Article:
A multi-level framework for generating train schedules in highly utilised networks

Document Type

Journal Article

Publication Date


Subject Area

operations - scheduling, mode - rail, place - europe, operations - performance


Train scheduling, Multi-level approach, Timetabling, Railway network, Service intention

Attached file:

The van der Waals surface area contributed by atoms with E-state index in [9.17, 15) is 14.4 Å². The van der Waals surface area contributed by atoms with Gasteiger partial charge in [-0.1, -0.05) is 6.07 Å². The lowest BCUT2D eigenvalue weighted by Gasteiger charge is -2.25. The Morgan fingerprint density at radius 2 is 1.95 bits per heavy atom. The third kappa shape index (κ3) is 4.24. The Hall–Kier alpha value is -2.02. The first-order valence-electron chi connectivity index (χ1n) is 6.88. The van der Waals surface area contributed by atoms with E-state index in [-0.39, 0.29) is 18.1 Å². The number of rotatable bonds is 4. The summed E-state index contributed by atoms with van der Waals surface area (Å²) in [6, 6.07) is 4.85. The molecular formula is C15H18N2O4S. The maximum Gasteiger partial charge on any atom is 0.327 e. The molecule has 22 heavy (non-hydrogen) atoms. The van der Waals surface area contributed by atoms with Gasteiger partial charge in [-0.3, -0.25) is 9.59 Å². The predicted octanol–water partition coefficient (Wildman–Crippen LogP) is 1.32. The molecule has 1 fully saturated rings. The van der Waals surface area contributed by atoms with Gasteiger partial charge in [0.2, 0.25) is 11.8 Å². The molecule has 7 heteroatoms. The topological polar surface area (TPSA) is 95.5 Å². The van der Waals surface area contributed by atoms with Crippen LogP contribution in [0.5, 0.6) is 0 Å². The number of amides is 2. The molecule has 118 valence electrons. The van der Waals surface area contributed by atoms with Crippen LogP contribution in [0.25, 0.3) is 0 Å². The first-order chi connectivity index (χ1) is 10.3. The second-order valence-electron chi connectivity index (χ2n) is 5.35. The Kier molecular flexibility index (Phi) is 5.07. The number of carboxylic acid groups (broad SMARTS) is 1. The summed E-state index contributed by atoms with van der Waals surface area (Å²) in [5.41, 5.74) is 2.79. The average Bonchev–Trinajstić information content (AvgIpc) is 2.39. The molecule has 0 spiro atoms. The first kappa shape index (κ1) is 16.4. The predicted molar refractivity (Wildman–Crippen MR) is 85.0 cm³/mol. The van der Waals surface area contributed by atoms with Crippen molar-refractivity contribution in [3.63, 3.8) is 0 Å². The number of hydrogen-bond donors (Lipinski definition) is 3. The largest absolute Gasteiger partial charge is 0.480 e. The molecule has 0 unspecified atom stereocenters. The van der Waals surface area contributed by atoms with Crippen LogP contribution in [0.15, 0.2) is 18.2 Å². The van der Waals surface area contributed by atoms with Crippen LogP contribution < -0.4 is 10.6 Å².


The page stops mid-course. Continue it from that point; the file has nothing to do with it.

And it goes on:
This paper proposes a comprehensive multi-level framework for railway scheduling, which starts with a high-level commercial description of intended train services and aims to generates a conflict-free detailed schedule as the final outcome. The approach consists of three description levels and corresponding interfaces that enable a structured decomposition of the scheduling problem into sub-problems of manageable size. The starting point is a formal structure for describing the service intention including periodicity information. As typical timetables are neither entirely periodic nor aperiodic, a projection scheme is used to create an augmented periodic problem. This augmented periodic timetabling problem is solved first globally on an aggregated topology and simplified safety model, and subsequently refined locally by considering all details of the infrastructure and train dynamics. In particular, a new model is used that solves the local problem in station areas more efficiently and faster than previous model, which is crucial for the interaction of the different levels. Finally, the generated periodic conflict-free schedule is rolled out over the complete day to create a production plan fulfilling all requirements specified in the service intention. The presented approach is finally tested and illustrated on a real-world case study for the train services currently in place in the Lucerne region, a highly utilised part of railway network in central Switzerland. There, it is possible to perform the complete procedure in less than 10 minutes. The generated solution is optimal in each step of the multi-level approach and has a comparable quality with the operated schedule.


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